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Transsexual’s discrimination claim allowed; labor neutrality law pre-empted; expression of interest amounts to application.
Smith v. Salem, Ohio, 6th Cir., No. 03-3399, June 1, 2004.
An employee is allowed to bring a Title VII claim for sex discrimination based on his gender nonconforming conduct and his identification as a transsexual, the 6th U.S. Circuit Court of Appeals has held.
Jimmie Smith—a transitioning preoperative transsexual—was a lieutenant in the City of Salem (Ohio) Fire Department and had held his job for seven years without incident. Anatomically a male, Smith was diagnosed with gender identity disorder, which the American Psychiatric Association recognizes as a disjunction between an individual’s sex organs and sexual identity.
After his diagnosis and as part of his therapy, Smith began to display a more feminine appearance, including while at work. Fellow fire department employees began to ridicule Smith, telling him his appearance and mannerisms were not “masculine enough.”
Smith notified his immediate supervisor of his diagnosis and therapy. Even though Smith had asked him not to, the supervisor told the fire chief. Thereafter, fire department and city officials had a meeting at which they concocted a scheme to try to get Smith to quit his job. Afterward, one of the officials present at the meeting telephoned Smith and tipped him off about the plan, calling it a “witch-hunt.”
Within days of the meeting, Smith’s lawyer informed the fire department of Smith’s legal representation and the potential ramifications of following through with the plan. Four days later, Smith was suspended. After appealing his suspension, which the city upheld but the Court of Common Pleas reversed, Smith filed suit in federal district court alleging violations of Title VII of the Civil Rights Act of 1964 among other claims.
The trial court dismissed Smith’s case because Title VII does not prohibit discrimination on the basis of transsexualism, but the 6th Circuit reversed on appeal. The 6th Circuit explained that Smith’s allegation that his failure to conform to sex stereotypes regarding how a man should look and behave was, in fact, the driving force underlying the fire department’s actions.
The appeals court held that “sex stereotyping based on a person’s gender nonconforming behavior is impermissible discrimination, irrespective of the cause of that behavior; a label, such as ‘transsexual,’ is not fatal to a sex discrimination claim where the victim has suffered discrimination because of his or her gender nonconformity.”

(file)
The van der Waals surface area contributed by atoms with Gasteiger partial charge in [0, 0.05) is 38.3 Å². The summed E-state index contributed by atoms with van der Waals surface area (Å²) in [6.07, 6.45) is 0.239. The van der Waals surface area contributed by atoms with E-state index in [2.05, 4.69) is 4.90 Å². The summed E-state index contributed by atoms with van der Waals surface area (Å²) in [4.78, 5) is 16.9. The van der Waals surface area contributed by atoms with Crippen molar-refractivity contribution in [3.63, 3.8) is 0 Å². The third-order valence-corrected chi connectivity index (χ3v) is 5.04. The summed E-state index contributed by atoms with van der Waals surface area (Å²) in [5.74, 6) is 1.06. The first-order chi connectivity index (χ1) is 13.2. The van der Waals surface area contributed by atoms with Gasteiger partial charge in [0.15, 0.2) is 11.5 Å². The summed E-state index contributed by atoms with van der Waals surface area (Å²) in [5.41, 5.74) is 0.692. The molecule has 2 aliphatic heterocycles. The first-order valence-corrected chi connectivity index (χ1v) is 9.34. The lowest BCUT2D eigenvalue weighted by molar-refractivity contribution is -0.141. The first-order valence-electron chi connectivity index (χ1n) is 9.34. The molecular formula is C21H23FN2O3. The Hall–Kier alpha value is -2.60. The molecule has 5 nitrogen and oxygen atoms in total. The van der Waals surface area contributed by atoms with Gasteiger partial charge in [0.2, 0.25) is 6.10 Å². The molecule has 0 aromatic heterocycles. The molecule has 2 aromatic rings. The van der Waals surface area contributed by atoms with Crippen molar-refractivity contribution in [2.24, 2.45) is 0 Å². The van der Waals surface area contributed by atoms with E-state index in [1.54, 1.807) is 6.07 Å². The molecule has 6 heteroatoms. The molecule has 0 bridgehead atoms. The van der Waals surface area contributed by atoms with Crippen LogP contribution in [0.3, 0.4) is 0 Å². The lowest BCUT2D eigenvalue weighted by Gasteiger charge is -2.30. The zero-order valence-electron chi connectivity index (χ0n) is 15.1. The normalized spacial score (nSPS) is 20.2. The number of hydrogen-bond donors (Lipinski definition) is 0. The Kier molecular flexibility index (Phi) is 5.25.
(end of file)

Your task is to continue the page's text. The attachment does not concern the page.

The court also ruled that a claim based solely on self-identification as a transsexual, as opposed to one based on specific appearance and behavior, also is actionable sex discrimination under Title VII.
By Michael S. Cohen, an attorney with the firm of Wolf, Block, Schorr and Solis-Cohen LLP in Philadelphia.
Federal Law Pre-Empts State Labor Neutrality Law
U.S. Chamber of Commerce v. Lockyer, 9th Cir., No. 03-55169, April 20, 2004
Upholding employers’ right to express views in opposition to union organizing efforts, the 9th U.S. Circuit Court of Appeals recently struck down key provisions of a California law that effectively mandated employer neutrality in the face of union organizing efforts.
Effective Jan. 1, 2001, California enacted legislation that prohibits a wide range of employers who receive state funds from using those funds to “assist, promote, or deter union organizing.” The law requires employers that receive state funds to completely segregate public and private funds before spending any private money to oppose an organizing campaign. Employers who fail to comply face severe penalties in lawsuits filed either by unions or the California attorney general’s office.
Several individual employers and employer associations, including the U.S. Chamber of Commerce, filed a lawsuit (naming California Attorney General Bill Lockyer) challenging the neutrality legislation. The plaintiffs argued in part that the National Labor Relations Act (NLRA) pre-empts California’s neutrality law under two separate doctrines. Together, these doctrines serve to protect the exchange of speech and ideas during union organizing by preventing local or state governments from infringing on the delicate balance of power between unions and employers.
The 9th Circuit agreed, concluding that California’s neutrality law “both substantially and purposefully alters the balance of forces in the union organizing process, interfering directly with a process protected by the NLRA.” The court held that the legislation “is on its face designed to interfere directly with the NLRA’s own system for the promotion or deterrence of union organizing by employers and employees. The statute will alter the NLRA process of collective bargaining and union organizing, because an employer who decides against neutrality will incur both compliance costs and litigation risk.”
The California attorney general’s office and the intervenor American Federation of Labor and Congress of Industrial Organizations have filed requests for reconsideration of the 9th Circuit panel’s decision by the full court.
By Bradley W. Kampas and Scott Oborne, attorneys with the law firm of Jackson Lewis LLP in San Francisco.
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